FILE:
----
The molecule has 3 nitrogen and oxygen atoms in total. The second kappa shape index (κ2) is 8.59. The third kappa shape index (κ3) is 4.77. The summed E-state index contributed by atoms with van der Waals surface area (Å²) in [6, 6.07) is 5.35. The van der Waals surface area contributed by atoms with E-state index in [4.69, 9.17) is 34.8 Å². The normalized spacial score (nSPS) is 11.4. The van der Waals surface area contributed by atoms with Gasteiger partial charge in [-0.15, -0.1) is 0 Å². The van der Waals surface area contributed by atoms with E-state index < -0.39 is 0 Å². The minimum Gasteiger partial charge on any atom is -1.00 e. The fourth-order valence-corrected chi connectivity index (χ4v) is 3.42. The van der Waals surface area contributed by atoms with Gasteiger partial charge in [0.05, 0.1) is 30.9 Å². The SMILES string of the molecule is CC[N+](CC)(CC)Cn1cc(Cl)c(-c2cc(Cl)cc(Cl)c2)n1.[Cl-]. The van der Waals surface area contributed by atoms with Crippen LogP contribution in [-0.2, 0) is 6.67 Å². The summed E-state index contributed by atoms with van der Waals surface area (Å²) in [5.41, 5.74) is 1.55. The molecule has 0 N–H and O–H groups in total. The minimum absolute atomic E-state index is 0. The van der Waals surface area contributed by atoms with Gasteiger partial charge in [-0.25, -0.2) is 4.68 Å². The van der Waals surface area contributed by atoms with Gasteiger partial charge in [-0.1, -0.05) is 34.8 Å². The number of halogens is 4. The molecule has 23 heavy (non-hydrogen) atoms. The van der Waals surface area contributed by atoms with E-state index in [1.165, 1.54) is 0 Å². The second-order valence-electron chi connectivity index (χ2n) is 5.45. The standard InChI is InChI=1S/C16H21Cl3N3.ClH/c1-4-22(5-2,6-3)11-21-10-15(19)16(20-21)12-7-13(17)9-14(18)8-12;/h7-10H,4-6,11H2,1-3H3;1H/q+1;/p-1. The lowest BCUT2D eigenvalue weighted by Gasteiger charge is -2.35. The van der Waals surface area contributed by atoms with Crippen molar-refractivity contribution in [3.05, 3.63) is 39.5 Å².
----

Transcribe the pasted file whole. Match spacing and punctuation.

The molecule has 3 nitrogen and oxygen atoms in total. The second kappa shape index (κ2) is 8.59. The third kappa shape index (κ3) is 4.77. The summed E-state index contributed by atoms with van der Waals surface area (Å²) in [6, 6.07) is 5.35. The van der Waals surface area contributed by atoms with E-state index in [4.69, 9.17) is 34.8 Å². The normalized spacial score (nSPS) is 11.4. The van der Waals surface area contributed by atoms with Gasteiger partial charge in [-0.15, -0.1) is 0 Å². The van der Waals surface area contributed by atoms with E-state index < -0.39 is 0 Å². The minimum Gasteiger partial charge on any atom is -1.00 e. The fourth-order valence-corrected chi connectivity index (χ4v) is 3.42. The van der Waals surface area contributed by atoms with Gasteiger partial charge in [0.05, 0.1) is 30.9 Å². The SMILES string of the molecule is CC[N+](CC)(CC)Cn1cc(Cl)c(-c2cc(Cl)cc(Cl)c2)n1.[Cl-]. The van der Waals surface area contributed by atoms with Crippen LogP contribution in [-0.2, 0) is 6.67 Å². The summed E-state index contributed by atoms with van der Waals surface area (Å²) in [5.41, 5.74) is 1.55. The molecule has 0 N–H and O–H groups in total. The minimum absolute atomic E-state index is 0. The van der Waals surface area contributed by atoms with Gasteiger partial charge in [-0.25, -0.2) is 4.68 Å². The van der Waals surface area contributed by atoms with Gasteiger partial charge in [-0.1, -0.05) is 34.8 Å². The number of halogens is 4. The molecule has 23 heavy (non-hydrogen) atoms. The van der Waals surface area contributed by atoms with E-state index in [1.165, 1.54) is 0 Å². The second-order valence-electron chi connectivity index (χ2n) is 5.45. The standard InChI is InChI=1S/C16H21Cl3N3.ClH/c1-4-22(5-2,6-3)11-21-10-15(19)16(20-21)12-7-13(17)9-14(18)8-12;/h7-10H,4-6,11H2,1-3H3;1H/q+1;/p-1. The lowest BCUT2D eigenvalue weighted by Gasteiger charge is -2.35. The van der Waals surface area contributed by atoms with Crippen molar-refractivity contribution in [3.05, 3.63) is 39.5 Å².